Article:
In 1931 German physiologist Otto Heinrich Warburg was the sole winner of the Nobel Prize in Physiology or Medicine. Throughout his career the prolific doctor was nominated forty-seven times. The Nobel team finally awarded him the prize “for his discovery of the nature and mode of action of the respiratory enzyme.”
This work seeded his later research in plant physiology and oncology, a seemingly unlikely pairing that eventually became joined in what is known as the Warburg effect. While mechanically his observations are unrelated, a new study published in Nature Communications confirms and evolves his groundbreaking research in the mechanisms behind cancer cell growth.
Warburg noticed that tumor cells exhibit extremely high rates of glycolysis, the metabolic pathway in which glucose is converted into pyruvate. (Interestingly, fellow Nobel winner Hans Adolf Krebs, known for his discovery of the Krebs cycle, worked in Warburg’s lab.) Healthy cells generate energy mainly through aerobic respiration; in contrast, tumor cells do the same through anaerobic respiration.
Think about the food you eat. Normally, our body utilizes oxygen to break down the various nutrients. Carbon dioxide is subsequently released. In a cancerous environment your body ignores the oxygen to gain fuel from a more troubling source. As Warburg puts it:
Cancer, above all other diseases, has countless secondary causes. But, even for cancer, there is only one prime cause. Summarized in a few words, the prime cause of cancer is the replacement of the respiration of oxygen in normal body cells by a fermentation of sugar.
The link between cancer and sugar has long been understood thanks to Warburg’s work, but why that is so has eluded researchers. For this reasons scientists have been uncertain as to whether sugar is a symptom or cause of aggressive tumor growth—cancer cells exhibit glycol rates 200 times that of healthy cells. One solution has been to starve cancer cells of sugar, which has proved impossible since healthy cells also need glucose to function.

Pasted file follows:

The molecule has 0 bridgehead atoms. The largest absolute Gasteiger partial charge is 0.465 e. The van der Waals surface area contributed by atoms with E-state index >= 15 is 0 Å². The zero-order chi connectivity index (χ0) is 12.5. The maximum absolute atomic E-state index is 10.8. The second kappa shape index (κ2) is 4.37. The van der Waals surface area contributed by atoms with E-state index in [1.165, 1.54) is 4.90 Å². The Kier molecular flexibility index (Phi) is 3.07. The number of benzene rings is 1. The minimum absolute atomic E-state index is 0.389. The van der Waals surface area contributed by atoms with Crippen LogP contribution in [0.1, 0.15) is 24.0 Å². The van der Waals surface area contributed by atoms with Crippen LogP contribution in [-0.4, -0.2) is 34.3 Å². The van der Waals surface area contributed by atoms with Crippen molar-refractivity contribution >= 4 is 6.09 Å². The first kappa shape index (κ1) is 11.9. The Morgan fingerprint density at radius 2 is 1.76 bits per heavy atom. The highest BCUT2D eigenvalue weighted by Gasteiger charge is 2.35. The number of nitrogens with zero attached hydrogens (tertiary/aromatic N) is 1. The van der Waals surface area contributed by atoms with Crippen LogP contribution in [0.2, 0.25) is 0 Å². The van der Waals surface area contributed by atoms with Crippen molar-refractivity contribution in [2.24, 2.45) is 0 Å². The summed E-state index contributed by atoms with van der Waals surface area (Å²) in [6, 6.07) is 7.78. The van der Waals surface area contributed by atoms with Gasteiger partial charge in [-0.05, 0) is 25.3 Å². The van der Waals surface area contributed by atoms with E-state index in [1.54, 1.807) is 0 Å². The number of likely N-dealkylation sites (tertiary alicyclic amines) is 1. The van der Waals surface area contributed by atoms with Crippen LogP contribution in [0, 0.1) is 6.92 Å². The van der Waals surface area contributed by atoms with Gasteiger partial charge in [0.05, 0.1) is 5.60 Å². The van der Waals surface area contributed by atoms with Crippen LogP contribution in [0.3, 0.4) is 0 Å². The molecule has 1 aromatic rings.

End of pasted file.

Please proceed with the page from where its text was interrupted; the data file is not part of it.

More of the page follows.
The research team from this new study spent nine years researching the mechanisms behind increased glucose metabolism in hopes of finding an answer. While they admittedly have not unlocked the broad scope of this mystery, Belgian researcher Johan Thevelein explains that they’re now a step closer:
Our research reveals how the hyperactive sugar consumption of cancerous cells leads to a vicious cycle of continued stimulation of cancer development and growth. Thus, it is able to explain the correlation between the strength of the Warburg effect and tumour aggressiveness.
Utilizing a type of yeast cell from the Ras gene family, which are found in all animal cells, the team discovered that the yeast was over-activating when fed sugar. This causes cells to grow at a rapid rate, the hallmark of cancer.
Thevelein notes that this is not yet identified as the primary cause of the Warburg effect, but it offers a critical clue. The researchers conclude that dual activation of glycolytic flux and Ras cells may be the mechanism in which cancer cells proliferate and keep glycolysis in overdrive, explaining the link between aggressive cell growth and fermentation hyperactivity. An oxygen-poor environment is created, and the seeds for tumor growth are planted.
The point: the link between sugar and cancer just got stronger. Whether it causes the process or merely exacerbates it remains to be seen, though at the very least researchers speculate that sugar is waking up cancer cells while aggravating the metabolic process that results in the disease’s destructive march. What we can be certain of is that sugar overload isn’t helping.
Derek is the author of Whole Motion: Training Your Brain and Body For Optimal Health. Based in Los Angeles, he is working on a new book about spiritual consumerism. Stay in touch on Facebook and Twitter.